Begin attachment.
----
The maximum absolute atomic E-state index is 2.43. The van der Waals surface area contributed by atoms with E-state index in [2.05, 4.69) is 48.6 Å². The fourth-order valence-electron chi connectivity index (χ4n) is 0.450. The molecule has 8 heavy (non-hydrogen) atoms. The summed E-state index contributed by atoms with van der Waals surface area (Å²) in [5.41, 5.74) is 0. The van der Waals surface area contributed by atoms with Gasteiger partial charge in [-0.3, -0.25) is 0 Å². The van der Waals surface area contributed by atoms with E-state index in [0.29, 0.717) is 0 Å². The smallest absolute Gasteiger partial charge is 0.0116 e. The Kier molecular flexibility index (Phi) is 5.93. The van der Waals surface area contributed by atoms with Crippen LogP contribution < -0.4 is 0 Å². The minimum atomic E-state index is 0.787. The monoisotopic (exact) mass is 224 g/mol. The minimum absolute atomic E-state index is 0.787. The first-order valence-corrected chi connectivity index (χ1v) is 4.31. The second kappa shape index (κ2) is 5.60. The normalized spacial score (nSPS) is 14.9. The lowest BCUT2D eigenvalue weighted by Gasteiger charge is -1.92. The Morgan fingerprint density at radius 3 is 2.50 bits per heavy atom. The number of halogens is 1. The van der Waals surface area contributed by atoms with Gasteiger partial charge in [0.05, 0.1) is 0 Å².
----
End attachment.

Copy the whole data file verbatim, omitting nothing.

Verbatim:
The maximum absolute atomic E-state index is 2.43. The van der Waals surface area contributed by atoms with E-state index in [2.05, 4.69) is 48.6 Å². The fourth-order valence-electron chi connectivity index (χ4n) is 0.450. The molecule has 8 heavy (non-hydrogen) atoms. The summed E-state index contributed by atoms with van der Waals surface area (Å²) in [5.41, 5.74) is 0. The van der Waals surface area contributed by atoms with Gasteiger partial charge in [-0.3, -0.25) is 0 Å². The van der Waals surface area contributed by atoms with E-state index in [0.29, 0.717) is 0 Å². The smallest absolute Gasteiger partial charge is 0.0116 e. The Kier molecular flexibility index (Phi) is 5.93. The van der Waals surface area contributed by atoms with Crippen LogP contribution < -0.4 is 0 Å². The minimum atomic E-state index is 0.787. The monoisotopic (exact) mass is 224 g/mol. The minimum absolute atomic E-state index is 0.787. The first-order valence-corrected chi connectivity index (χ1v) is 4.31. The second kappa shape index (κ2) is 5.60. The normalized spacial score (nSPS) is 14.9. The lowest BCUT2D eigenvalue weighted by Gasteiger charge is -1.92. The Morgan fingerprint density at radius 3 is 2.50 bits per heavy atom. The number of halogens is 1. The van der Waals surface area contributed by atoms with Gasteiger partial charge in [0.05, 0.1) is 0 Å².